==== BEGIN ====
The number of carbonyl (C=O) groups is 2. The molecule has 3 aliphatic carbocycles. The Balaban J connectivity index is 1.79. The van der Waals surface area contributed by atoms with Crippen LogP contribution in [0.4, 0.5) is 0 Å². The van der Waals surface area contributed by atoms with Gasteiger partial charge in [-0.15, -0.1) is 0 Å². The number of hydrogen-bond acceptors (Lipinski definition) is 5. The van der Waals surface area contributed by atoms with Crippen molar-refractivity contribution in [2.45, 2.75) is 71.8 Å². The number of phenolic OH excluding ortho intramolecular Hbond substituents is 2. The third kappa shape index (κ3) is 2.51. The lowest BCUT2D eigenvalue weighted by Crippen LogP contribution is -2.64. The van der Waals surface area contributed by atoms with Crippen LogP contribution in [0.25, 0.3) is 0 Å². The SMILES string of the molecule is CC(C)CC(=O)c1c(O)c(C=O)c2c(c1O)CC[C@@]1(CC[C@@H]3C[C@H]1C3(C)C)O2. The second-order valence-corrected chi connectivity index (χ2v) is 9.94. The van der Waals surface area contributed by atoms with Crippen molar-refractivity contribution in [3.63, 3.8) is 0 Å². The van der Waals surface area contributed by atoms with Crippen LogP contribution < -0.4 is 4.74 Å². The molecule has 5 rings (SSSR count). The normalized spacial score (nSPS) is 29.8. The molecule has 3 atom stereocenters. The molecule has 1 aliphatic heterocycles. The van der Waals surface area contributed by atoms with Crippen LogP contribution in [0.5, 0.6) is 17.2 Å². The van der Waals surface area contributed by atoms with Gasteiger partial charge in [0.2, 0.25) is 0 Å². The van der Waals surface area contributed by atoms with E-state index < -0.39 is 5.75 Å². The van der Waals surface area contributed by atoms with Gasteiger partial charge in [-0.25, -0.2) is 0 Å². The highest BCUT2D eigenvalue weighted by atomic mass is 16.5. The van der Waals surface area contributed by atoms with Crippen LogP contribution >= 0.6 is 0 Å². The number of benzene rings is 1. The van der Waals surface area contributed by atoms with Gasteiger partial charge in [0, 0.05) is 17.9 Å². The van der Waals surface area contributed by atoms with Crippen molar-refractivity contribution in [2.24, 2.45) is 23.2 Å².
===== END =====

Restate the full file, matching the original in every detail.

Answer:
The number of carbonyl (C=O) groups is 2. The molecule has 3 aliphatic carbocycles. The Balaban J connectivity index is 1.79. The van der Waals surface area contributed by atoms with Crippen LogP contribution in [0.4, 0.5) is 0 Å². The van der Waals surface area contributed by atoms with Gasteiger partial charge in [-0.15, -0.1) is 0 Å². The number of hydrogen-bond acceptors (Lipinski definition) is 5. The van der Waals surface area contributed by atoms with Crippen molar-refractivity contribution in [2.45, 2.75) is 71.8 Å². The number of phenolic OH excluding ortho intramolecular Hbond substituents is 2. The third kappa shape index (κ3) is 2.51. The lowest BCUT2D eigenvalue weighted by Crippen LogP contribution is -2.64. The van der Waals surface area contributed by atoms with Crippen LogP contribution in [0.25, 0.3) is 0 Å². The SMILES string of the molecule is CC(C)CC(=O)c1c(O)c(C=O)c2c(c1O)CC[C@@]1(CC[C@@H]3C[C@H]1C3(C)C)O2. The second-order valence-corrected chi connectivity index (χ2v) is 9.94. The van der Waals surface area contributed by atoms with Crippen molar-refractivity contribution in [3.63, 3.8) is 0 Å². The van der Waals surface area contributed by atoms with Crippen LogP contribution < -0.4 is 4.74 Å². The molecule has 5 rings (SSSR count). The normalized spacial score (nSPS) is 29.8. The molecule has 3 atom stereocenters. The molecule has 1 aliphatic heterocycles. The van der Waals surface area contributed by atoms with Crippen LogP contribution in [0.5, 0.6) is 17.2 Å². The van der Waals surface area contributed by atoms with Gasteiger partial charge in [0.2, 0.25) is 0 Å². The van der Waals surface area contributed by atoms with E-state index < -0.39 is 5.75 Å². The van der Waals surface area contributed by atoms with Gasteiger partial charge in [-0.25, -0.2) is 0 Å². The highest BCUT2D eigenvalue weighted by atomic mass is 16.5. The van der Waals surface area contributed by atoms with Crippen LogP contribution >= 0.6 is 0 Å². The number of benzene rings is 1. The van der Waals surface area contributed by atoms with Gasteiger partial charge in [0, 0.05) is 17.9 Å². The van der Waals surface area contributed by atoms with Crippen molar-refractivity contribution in [2.24, 2.45) is 23.2 Å².